Wednesday, 19 November 2008

Siddhartha the Bunny

It is official.

We are an animal rescue center.

We didn’t have enough action with nine children ages 21-4 and their comings and goings and all the wonderful (and, rarely, not so wonderful) adventures that come in between.

The reality: the universe smiled down on us and our situation. Our children have blended into the most cohesive blended family smoothie imaginable. They look out for each other. They play like I haven’t seen children play since I was a child. The teen boys are kindred spirits and have a wonderful friendship. The college girls have grown into a place of love and respect for the well choreographed dance we do in this busy household to keep from stumbling over each other.

Life is busy. Life is good. We have no market on inoculating external chaos; it knocks on our door like every other family.

Enter the menagerie.

Banjo is our Cairn Terrier we have had now for almost 3 years. He’s smart, amazing and a great companion to our entire family. In April we rescued Roscoe, the 47 pound Welsh Corgi. If you aren’t familiar with Corgi’s, forty seven pounds is in the “HUGE” range for the stout, squat breed. These are the dogs that follow the Queen of England around. My husband, Stephen, is British so we smirk at the idea that we proudly walk these two prancing canine-step-brothers (they bonded even faster than our children did) on their combined lead; it is befitting we have two breeds that originated in the U.K.– and they prance.

Roscoe smiles and he smiles a lot. Roscoe now runs. Fast. And then he smiles more. Roscoe has lost, at last count 7 lbs, is consistently doted on and is absolutely an adored member of our family and Banjo’s best friend. Again, we’re lucky, or blessed or the universe smiled. And Roscoe’s smiles tell us that he knows he is lucky too.

Our daughter, Rachel, is an animal lover. Not long after she moved into her own apartment she found the perfect bunny. I’m not sure what his name is today, but at last check it was “Alvis.” Rachel had bunny-on-the-brain for a few years. We’d always had cats and dogs and she had a couple of rats in middle school, but what she came to realize is she wanted a bunny. Rachel litter trained Alvis and he had the run of much of her apartment.

Then someone needed a home for a cat.

Hmmmmm, bunnies and cats. They do not seem likely companions, but surprisingly, they loved each other. This animal thing was going so well that when she had the chance to rescue another bunny she didn’t hesitate.

But the mini-lop eared cutie that was promptly named Siddhartha, (yes, apparently after none other than Buddah), didn’t exactly play nicely with Alvis. Rachel had funded one bunny-neuter and being a struggling waitress/college student another bunny-neuter wasn’t in the cards (they are expensive!). Alvis became traumatized and his romping space finally shrunk to him staying in his cage most of the time. Siddhartha had to stay in his cage when he wasn’t getting his dose of human attention because he didn’t play nicely. His bunny existence wasn’t very zen-like– specially for a bunny named Siddhartha.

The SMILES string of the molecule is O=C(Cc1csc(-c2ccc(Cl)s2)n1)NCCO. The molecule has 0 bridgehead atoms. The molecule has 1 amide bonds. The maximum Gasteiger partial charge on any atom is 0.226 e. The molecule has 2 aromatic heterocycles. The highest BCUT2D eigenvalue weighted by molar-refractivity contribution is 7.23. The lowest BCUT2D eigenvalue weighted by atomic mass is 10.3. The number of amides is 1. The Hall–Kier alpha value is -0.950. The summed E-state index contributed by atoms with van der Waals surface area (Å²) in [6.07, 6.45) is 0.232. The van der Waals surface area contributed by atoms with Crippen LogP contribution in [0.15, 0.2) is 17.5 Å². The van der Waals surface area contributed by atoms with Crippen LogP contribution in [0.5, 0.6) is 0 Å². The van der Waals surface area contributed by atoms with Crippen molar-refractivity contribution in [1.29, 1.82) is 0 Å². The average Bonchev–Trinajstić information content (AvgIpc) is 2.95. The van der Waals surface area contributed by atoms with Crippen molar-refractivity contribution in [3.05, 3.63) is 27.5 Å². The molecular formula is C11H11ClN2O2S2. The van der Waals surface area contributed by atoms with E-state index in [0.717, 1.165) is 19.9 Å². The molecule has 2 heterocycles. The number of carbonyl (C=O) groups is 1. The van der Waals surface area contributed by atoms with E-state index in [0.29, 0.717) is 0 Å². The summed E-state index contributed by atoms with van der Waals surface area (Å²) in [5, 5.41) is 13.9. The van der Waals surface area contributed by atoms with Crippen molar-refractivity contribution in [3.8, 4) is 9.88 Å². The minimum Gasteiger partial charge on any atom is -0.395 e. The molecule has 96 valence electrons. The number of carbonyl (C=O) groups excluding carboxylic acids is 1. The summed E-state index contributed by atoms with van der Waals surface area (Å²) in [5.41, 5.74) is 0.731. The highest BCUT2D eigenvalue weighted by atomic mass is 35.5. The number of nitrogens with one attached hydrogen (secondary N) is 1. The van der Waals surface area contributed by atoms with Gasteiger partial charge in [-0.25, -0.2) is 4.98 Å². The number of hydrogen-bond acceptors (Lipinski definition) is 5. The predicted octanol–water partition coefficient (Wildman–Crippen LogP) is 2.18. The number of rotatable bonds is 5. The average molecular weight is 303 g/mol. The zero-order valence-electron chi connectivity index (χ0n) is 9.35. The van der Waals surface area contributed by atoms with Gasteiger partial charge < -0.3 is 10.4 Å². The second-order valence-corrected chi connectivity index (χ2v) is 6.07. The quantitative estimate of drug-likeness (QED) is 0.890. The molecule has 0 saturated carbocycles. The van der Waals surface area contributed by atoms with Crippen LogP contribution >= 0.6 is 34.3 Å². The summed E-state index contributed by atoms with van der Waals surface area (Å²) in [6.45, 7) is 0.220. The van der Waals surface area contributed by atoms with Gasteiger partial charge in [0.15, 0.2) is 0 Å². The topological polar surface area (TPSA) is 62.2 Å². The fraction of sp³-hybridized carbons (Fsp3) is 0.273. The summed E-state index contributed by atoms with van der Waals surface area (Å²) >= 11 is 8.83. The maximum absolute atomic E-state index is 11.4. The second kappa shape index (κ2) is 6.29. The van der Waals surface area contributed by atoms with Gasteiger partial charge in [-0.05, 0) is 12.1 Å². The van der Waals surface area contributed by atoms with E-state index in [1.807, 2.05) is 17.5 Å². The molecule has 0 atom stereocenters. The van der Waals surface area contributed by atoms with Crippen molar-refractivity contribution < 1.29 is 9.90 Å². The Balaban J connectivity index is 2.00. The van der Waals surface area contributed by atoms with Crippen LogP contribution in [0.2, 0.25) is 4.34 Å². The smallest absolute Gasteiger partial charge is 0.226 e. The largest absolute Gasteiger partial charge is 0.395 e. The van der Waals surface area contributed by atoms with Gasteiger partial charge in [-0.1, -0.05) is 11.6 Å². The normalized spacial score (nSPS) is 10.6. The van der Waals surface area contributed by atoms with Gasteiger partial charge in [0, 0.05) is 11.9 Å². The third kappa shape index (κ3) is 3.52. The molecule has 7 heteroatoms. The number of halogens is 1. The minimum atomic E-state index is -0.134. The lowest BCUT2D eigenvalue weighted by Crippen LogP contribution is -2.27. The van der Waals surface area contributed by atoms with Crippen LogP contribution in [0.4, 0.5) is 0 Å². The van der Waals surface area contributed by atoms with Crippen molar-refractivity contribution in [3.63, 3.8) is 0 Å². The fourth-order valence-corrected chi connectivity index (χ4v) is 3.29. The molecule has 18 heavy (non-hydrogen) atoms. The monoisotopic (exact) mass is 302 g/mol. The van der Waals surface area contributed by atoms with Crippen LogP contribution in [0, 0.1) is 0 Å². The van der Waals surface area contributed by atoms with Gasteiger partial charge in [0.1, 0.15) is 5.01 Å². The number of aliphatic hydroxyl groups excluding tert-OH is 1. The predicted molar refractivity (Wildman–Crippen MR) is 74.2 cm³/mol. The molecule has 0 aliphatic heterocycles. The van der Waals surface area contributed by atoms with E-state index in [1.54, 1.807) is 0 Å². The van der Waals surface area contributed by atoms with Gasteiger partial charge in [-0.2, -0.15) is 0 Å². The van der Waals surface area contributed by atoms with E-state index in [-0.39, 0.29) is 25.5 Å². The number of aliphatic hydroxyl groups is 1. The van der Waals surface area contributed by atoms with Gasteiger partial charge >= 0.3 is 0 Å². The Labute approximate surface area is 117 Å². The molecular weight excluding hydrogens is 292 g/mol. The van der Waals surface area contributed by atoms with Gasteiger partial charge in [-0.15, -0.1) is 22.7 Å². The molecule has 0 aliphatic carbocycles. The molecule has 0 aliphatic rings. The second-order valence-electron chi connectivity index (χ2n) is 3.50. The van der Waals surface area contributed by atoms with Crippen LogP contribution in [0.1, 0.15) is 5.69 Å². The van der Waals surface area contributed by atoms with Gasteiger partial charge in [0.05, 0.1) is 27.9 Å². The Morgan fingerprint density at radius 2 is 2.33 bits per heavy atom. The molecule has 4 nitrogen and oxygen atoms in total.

Enter discussion about naming a bunny Siddhartha– It symbolizes so much to me. The fact that Rachel has evolved into a young adult that is actually embracing the study of world religions and living a compassionate life is a thrill to behold. To watch your adolescent who’s mantra was “great my mom’s a therapist; this breathing thing is crazy” even while her friends gathered around the table to participate and were loving it– to watch her blossom into this person that is absorbing wisdom in such a way and developing a practice I admire is such a gift.

Rachel’s life it not easy. She is trying to be as independent as possible and we all know what that feels like at 20. But I don’t get emotional meltdown phone calls that are synonymous with that demographic. She recently told me that her friends were reading the HeartMath material at her apartment and thought it was “really cool.” “Yeah, everyone I hang out with is into mediation and all that stuff.”

When we go out to lunch our conversations do not consist of complaints about coursework or co-workers. Rachel, instead, talks about how she’s learning to center her self and how it is especially helpful when any anxiety rears. She describes how her personal hierarchy of importance has shifted. She ponders what her path in life will be and how exactly she wants to put her intention out to the universe. She reads voraciously. She has a practice. She sits with her discomfort. And she named her bunny Siddhartha.

We have a huge dog kennel and when Stephen learned that we had a family member Bunny in need of rescue he immediately imagined said kennel morphing into: bunny condo. He and our youngest daughter made it their project and she was thrilled, because guess what? She’s always wanted a Bunny. The Bunny would primarily be her responsibility and she let her four year old brother have some ownership as well.

This Bunny has the most amazing bunny spread ever. The space is at least 8 ft x 16 ft. He has a dome dog house and he is actually, for the most part, using his litter box. He comes out to you when you visit. He fell asleep in Ben “The Bunny Whisperer”’s arms. He also sprawls out legs stretched front to back; it must be nirvana to have space and be able to stretch after his tenure in such a small cage. I swear I see him smile occasionally.

A four and eight year old, however, do have a bit of an issue with pronouncing Siddhartha– forget understanding why anyone would want to name their pet Siddhartha. Rachel promptly agreed, of course they could change his name.

Meet Scooby Do. Scooby for short. Out of respect they felt the name should at least start with an “s.” But the grateful Bunny will always be Siddhartha to me.

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